Photo: Silvia Corbelle
The whole neighborhood called him by the peculiar last name he'd inherited from his Basque grandfather. Vertical for ideological reasons, he always made it clear that he was "a man of the cause." Meeting after meeting, report after report, complaint after complaint, few exceeded him in offering proofs of faith in the system. He was also characterized by his severe face against the protestors and the hugs he gave to those who shared his ideology. And so it was, until a week ago.
The family tree bore fruit and the combative man just managed to get his Spanish passport.* In his Communist Party nucleus they told him to choose: foreign nationality or continuing to be a member of that organization. Faithful, but not stupid, he chose the first. As of a few days ago he premiered his new life without red card or statutes. He has already started to wink at some of the dissidents in the neighborhood. "You know you can always count on me," he blurted out at someone who, until recently, he'd always kept a watch over.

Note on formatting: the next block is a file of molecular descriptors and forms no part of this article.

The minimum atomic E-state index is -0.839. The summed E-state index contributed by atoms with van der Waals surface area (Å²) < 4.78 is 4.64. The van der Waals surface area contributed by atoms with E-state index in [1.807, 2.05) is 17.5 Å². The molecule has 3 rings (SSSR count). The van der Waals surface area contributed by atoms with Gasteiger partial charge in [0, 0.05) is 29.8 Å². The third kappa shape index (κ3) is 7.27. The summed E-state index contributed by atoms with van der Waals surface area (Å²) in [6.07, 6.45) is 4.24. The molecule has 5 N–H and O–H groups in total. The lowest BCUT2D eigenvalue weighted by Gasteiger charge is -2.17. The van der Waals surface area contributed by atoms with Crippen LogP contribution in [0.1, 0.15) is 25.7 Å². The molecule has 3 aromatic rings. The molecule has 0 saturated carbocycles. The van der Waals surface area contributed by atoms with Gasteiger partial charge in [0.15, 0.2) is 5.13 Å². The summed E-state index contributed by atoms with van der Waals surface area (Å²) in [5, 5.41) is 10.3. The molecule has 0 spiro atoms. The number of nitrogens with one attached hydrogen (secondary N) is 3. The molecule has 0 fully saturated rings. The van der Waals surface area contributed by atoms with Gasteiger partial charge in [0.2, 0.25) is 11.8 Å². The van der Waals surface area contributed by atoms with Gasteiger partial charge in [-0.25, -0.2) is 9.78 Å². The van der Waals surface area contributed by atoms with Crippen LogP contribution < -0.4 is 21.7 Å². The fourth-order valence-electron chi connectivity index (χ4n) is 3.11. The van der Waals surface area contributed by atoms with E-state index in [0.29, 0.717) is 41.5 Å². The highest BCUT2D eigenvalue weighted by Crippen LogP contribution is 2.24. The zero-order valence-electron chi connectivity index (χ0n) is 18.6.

It's a curious party organization that brags about exercising internationalist solidarity, but doesn't want dual nationality communists in its ranks. At least such narrow-mindedness is helping to convert certain extremists into "meek foreigners." Given the speed with which they change, one wonders if they previously believed in what they were doing, or were simply opportunists. Perhaps in preferring an EU passport they are just choosing a different mask, a new tone for their chameleon skins.
*Translator's note: Spain's Law of Historical Memory set a limited period during which Cubans who could prove a Spanish grandparent qualified for Spanish citizenship.
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